The Best Yolo County Tomato Plant Varieties

Yolo County is in central northern California, on the western border of Sacramento. The climate is basically Mediterranean, though "Sunset Western Garden Book" says that winter temperatures can dip into the teens. The growing season is long and quite warm. A gardener can count on frost-free days from late March to early November, plenty of time and warmth for long-season and heirloom tomatoes.

Cherry Tomatoes

Everyone's bite-sized favorite, cherry tomatoes are a healthy snack. Cherries also ripen first in the season, with a great blast of tomato flavor before summer officially arrives. Bitonto, at 55 days, is a good choice for the first cherry tomato of the season. Yolo County temperatures allow tomatoes to be in the garden by late March, so Bitonto will give you red cherry tomatoes by mid-May. Plant this determinate variety in containers. Yellow Pear ripens in 75 to 80 days, at the end of June. This indeterminate variety produces hundreds of 1- to 2-inch yellow pear-shaped fruit. Cage or stake this old-time favorite.

Slicing Tomatoes

Slicing tomatoes are perfect for salads and sandwiches, or as an appetizer, anointed with salt and olive oil. Slicers will keep you supplied with tasty tomatoes all summer. Rutgers CS Space Select is ready in 75 days, in mid-June. It was developed by Rutgers University, and its seeds were sent into space by NASA. These medium slicers are rich-flavored, with excellent texture. The semi-determinate plants produce well into early fall. Orange King is mildly tart and bold-flavored. This bright orange tomato ripens in mid-July, at 85 days. Orange King performs well in hot weather; the determinant plants stay neat.

Paste and Sauce Tomatoes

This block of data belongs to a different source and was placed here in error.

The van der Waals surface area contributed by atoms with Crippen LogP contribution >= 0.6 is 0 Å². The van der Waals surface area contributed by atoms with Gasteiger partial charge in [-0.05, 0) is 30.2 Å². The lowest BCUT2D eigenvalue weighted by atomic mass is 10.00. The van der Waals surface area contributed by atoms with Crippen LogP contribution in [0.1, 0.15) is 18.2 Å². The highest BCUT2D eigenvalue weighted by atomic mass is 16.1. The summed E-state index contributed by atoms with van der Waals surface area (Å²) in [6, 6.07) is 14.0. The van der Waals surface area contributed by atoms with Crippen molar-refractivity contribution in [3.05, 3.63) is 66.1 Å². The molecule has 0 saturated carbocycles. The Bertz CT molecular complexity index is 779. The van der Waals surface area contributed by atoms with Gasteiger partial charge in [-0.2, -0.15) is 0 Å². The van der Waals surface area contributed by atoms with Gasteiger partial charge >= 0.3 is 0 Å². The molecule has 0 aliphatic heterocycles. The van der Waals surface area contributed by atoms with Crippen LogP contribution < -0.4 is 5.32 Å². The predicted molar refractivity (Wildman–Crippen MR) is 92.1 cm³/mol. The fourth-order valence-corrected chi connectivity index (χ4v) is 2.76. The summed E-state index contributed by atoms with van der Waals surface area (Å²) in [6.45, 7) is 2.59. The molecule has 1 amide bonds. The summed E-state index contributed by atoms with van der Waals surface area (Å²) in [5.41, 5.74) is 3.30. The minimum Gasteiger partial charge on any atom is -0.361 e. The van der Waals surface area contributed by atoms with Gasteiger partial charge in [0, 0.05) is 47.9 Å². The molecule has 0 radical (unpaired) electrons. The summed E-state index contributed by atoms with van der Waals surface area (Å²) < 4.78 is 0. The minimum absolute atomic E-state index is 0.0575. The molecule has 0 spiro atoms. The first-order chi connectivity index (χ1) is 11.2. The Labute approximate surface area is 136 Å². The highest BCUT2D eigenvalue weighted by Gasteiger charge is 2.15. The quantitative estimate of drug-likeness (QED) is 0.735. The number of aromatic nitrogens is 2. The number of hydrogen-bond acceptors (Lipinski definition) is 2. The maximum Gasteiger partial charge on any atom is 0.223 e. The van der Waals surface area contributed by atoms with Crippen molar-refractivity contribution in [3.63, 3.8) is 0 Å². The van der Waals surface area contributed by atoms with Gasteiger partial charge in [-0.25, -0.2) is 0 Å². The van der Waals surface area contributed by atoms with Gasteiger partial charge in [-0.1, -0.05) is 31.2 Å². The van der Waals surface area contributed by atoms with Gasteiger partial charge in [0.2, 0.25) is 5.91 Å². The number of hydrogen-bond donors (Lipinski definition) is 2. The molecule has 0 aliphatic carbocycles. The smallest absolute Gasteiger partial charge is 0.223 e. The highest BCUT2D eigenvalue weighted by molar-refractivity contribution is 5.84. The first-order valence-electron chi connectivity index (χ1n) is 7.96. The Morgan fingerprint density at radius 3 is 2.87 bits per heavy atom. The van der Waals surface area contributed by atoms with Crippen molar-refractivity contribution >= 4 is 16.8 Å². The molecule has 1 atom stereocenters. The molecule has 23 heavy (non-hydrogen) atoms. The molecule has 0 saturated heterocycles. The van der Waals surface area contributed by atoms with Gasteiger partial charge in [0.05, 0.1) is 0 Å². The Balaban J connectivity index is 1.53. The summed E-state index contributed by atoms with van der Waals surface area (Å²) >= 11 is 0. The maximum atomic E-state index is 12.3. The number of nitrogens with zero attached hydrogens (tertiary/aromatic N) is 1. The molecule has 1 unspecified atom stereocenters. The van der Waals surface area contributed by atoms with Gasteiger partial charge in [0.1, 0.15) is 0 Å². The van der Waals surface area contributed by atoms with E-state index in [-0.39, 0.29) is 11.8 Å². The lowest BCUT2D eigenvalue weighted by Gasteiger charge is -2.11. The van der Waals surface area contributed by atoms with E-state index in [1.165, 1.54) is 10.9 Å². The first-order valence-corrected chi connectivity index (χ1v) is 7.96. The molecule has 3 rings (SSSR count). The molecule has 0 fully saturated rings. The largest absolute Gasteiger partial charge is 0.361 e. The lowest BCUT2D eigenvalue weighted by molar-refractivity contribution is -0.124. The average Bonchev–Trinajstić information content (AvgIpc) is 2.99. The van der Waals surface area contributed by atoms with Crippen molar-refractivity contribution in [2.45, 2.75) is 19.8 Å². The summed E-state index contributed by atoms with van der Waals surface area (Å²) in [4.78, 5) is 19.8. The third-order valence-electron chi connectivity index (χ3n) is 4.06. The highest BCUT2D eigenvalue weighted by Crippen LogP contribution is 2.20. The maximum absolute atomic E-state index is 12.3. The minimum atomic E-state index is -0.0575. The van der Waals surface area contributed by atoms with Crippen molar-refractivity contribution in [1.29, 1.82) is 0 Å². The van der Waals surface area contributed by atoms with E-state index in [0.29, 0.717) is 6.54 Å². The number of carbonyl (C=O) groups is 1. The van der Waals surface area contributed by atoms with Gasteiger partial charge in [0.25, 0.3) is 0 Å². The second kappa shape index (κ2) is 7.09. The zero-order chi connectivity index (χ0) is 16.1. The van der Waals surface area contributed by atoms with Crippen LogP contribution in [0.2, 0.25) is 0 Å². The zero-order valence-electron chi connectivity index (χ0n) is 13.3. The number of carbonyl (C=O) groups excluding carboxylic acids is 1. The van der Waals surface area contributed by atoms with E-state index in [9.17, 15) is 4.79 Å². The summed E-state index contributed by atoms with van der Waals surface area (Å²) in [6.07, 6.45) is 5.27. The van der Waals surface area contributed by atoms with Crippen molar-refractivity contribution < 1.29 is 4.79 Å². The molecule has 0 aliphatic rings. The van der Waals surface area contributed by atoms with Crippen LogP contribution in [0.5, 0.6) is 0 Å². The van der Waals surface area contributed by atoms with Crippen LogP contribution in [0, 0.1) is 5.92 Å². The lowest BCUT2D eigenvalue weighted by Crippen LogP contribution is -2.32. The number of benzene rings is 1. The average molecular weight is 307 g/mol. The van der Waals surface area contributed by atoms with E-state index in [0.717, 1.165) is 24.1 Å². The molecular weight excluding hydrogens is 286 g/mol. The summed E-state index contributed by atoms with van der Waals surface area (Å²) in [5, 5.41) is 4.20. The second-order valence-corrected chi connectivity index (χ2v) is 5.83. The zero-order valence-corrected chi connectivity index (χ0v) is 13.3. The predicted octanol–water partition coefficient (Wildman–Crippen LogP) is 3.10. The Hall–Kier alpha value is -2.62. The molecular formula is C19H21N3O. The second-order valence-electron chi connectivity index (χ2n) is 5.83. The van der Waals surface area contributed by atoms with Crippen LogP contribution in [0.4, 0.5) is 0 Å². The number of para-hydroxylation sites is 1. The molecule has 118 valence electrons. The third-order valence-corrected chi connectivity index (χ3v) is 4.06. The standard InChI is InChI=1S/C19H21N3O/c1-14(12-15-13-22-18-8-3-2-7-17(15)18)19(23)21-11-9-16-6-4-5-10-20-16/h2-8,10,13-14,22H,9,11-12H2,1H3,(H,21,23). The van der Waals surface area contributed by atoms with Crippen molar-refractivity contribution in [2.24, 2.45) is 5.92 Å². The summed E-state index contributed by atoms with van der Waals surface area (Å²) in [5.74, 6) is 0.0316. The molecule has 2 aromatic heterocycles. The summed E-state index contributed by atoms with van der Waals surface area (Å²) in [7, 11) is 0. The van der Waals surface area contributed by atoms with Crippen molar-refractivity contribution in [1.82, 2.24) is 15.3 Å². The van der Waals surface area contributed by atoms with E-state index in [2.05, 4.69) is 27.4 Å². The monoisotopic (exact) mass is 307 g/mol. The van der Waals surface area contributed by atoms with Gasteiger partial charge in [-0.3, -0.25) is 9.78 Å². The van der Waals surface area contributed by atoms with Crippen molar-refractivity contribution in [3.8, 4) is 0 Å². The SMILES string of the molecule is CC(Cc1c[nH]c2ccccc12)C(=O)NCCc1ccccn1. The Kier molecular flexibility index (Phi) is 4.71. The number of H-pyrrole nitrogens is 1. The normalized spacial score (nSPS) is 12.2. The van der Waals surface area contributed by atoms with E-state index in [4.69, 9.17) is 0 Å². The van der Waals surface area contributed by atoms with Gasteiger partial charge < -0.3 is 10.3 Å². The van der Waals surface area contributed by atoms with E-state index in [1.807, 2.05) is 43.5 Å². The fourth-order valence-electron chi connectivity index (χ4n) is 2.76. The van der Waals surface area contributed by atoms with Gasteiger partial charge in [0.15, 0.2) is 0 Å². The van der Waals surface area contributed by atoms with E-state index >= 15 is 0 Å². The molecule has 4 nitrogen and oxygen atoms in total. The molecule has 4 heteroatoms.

Paste tomatoes are valued for their thick flesh and small quantities of seeds. They make great tomato paste or sauce or can be frozen whole and cooked long after tomato season is past. San Marzano Gigante 3 is a late-season tomato; it ripens in 90 days. A very large, ruby red sauce tomato, it has few seeds. These indeterminate plants produce fruit 2 1/2 inches wide and 7 inches long, excellent for sauces, soups or salsas.

Beefsteak Tomatoes

Beefsteak tomatoes can grow to over a pound. Eat them as giant apples, or enter them in contests. These are bragging-rights tomatoes. Gold Medal ripens in 75 days, mid-June. The yellow fruit weighs 1 to 2 pounds, are round and lobed, sweet and low-acid. Indeterminate plants grow well into cooler fall nights. Pineapple ripens at 90 days, the beginning of July. The red-and-yellow streaked fruits average 1 pound, with full-bodied tomato flavor. Cage or stake these indeterminate vines.

Heirloom and Specialty Tomatoes

Specialty tomatoes are predominately heirloom varieties, bred in backyards for specific purposes. These tomatoes have been bred for flavor and unique appearance. Sweet Pea Currant is early at 62 days. The tiny fruits are 1/4 inch, ruby red and great in salads or as a snack. Sweet Pea is indeterminate, but works well in containers. Costoluto Genovese is an Italian classic. Ripening in 85 days, these large, deep red fruits are squat and ribbed, with great flavor and lots of juice. High-yielding, compact, indeterminate plants won't invade the rest of the garden.

Keywords: tomato varieties, yolo county tomatoes, california tomatoes

About this Author

Patricia Bryant Resnick started writing when she was seven. She received a Bachelor of Arts from Sonoma State University in 1975. She began writing professionally in 1996 and has been published in "Rolling Stone," "Georgia Family Magazine" and online. Resnick specializes in food and gardening articles; she is a regular reviewer of tea on the Web.